R = Σ(X_{i}.y_{i})/√(Σx_{i}^{2}).(Σy_{i}^{2}) (11)

**Study area and data division:** The study is carried out for Off Karwar coast located at northern tip in the coastal segment of Karnataka state, along west coast of India. It lies between 14.083 North latitude and 74.083 East longitude as shown in Figure 5.

FFBP and NARX networks have been used for the prediction of waves at Karwar. Significant wave height from January 2011 to December 2013 obtained from Indian National Centre for Ocean Information Services (INCOIS) is made use of in the present study. Predictions were carried out for various length of duration using a week's data and month's data as input. The data was divided into weekly and monthly data sets for the prediction of waves using various duration of data sets. In weekly data sets a row in a input matrix comprises of 336 data points. These rows represent a single node in the input and output layer of the network. Similarly in monthly data sets a single row consists of 1440 data points. In the present study yearly data sets were divided into 12 months consisting of 30 days each for the regularity of input data matrix size.

**Results and Discussion**

**Prediction with FFBP network**

**Prediction with FFBP network**

In the present study four week’s prediction was carried out using one week's wave data from 01/01/2011 to 07/01/2011 as input. The target data set comprised readings of four weeks duration from 08/01/2011 to 04/02/2011 (28 days), a week’s data having 336 time steps represent a single node in this case, similarly output layer consists of four nodes for four weeks of data. Subsequent weeks in similar fashion were given as input and target for testing the trained network. The ‘R’ values showed marginal increase in 4 weeks prediction which might be due to the increased number of target values available for the network generalization. However the ‘R’ value decreased for the 12 weeks significant wave height as one week's input data range was too small for predicting a long duration of 12 weeks wave height. The number of neurons was increased in hidden layer by one after every prediction. The best performance was obtained at four and six neurons in hidden layer during 4 weeks and 12 weeks prediction of significant wave height. The training performance showed considerable increase in 'R' values but testing 'R' values drastically reduced hinting at the overfitting behaviour of the network when the number of neurons was increased beyond four and six during 4 weeks and 12 weeks significant wave height prediction when number of neurons in hidden layer was increased. In both the cases the prediction duration is large (4 weeks and 12 weeks) compared to input data of one week. Table 1 gives the results of weekly prediction duration of four weeks and twelve weeks using one week’s data as input. Naturally the range of targets will be greater than those of input provided, weakening the prediction capability of the network when new data set is fed to the network.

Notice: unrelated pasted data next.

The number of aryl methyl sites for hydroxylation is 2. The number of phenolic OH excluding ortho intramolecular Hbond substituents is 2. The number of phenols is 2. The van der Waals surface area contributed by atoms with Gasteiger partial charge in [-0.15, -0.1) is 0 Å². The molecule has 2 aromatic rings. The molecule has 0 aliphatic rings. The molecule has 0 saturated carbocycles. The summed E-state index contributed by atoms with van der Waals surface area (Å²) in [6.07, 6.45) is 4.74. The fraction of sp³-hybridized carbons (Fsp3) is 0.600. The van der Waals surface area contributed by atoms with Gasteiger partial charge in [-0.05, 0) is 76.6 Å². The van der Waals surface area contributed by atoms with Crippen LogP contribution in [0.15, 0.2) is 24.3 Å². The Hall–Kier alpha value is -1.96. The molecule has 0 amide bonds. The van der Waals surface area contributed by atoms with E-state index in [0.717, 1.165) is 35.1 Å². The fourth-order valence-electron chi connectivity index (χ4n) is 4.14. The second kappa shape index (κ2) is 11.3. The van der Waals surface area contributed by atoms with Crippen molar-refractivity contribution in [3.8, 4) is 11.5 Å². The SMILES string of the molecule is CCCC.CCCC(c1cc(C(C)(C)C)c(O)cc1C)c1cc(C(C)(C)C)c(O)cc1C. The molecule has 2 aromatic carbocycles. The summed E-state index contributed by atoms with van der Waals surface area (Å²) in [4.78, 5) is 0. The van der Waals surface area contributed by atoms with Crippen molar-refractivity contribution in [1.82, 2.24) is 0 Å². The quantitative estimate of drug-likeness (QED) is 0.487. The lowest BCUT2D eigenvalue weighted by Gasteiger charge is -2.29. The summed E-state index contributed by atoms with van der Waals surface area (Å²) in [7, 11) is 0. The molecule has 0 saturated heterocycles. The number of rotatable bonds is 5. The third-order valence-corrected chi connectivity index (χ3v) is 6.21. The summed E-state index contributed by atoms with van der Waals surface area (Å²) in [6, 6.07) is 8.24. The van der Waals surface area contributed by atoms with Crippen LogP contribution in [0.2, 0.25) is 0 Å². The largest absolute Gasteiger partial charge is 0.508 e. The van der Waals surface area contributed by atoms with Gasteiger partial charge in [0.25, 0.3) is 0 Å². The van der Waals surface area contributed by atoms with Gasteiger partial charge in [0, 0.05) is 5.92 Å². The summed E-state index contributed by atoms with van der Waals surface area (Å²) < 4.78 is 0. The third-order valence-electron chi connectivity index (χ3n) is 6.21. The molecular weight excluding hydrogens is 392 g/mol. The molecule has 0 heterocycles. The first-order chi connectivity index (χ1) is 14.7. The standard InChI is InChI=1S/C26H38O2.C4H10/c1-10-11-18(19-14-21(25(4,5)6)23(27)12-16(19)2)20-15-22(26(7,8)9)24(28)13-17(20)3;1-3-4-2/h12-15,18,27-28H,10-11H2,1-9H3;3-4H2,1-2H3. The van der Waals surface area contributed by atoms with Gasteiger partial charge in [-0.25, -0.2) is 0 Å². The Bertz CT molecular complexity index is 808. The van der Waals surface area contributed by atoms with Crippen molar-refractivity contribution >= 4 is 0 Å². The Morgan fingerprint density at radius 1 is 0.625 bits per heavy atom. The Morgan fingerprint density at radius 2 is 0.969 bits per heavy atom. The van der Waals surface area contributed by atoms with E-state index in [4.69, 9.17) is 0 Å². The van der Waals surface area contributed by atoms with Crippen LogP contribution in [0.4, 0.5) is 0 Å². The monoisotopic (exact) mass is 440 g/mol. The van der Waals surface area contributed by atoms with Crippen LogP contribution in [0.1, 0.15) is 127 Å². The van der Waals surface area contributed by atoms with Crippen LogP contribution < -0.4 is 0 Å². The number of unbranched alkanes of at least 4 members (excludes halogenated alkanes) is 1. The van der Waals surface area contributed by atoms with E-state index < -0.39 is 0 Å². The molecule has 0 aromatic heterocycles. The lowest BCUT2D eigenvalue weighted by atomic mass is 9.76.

Similarly, yearlong predictions are carried out using data of year 2011 as input and data of year 2012 as target in training process and next two consecutive year’s data (2012 and 2013) as input and target for simulation purpose respectively. The input and output layer consist of 52 nodes representing 52 weeks data for a single year. The prediction done using yearlong data yielded satisfactory results with training process 'R' value reaching up to 0.988 and simulation 'R' value reaching up to 0.957. The optimum number of neurons beyond eight led to decrease in the prediction capability of the trained network when simulation data sets are presented to the network as seen in Table 2. The scatter plot of training and simulation of the network is shown in Figure 6 & 7. The plot of observed values and predicted values is shown in the Figure 8.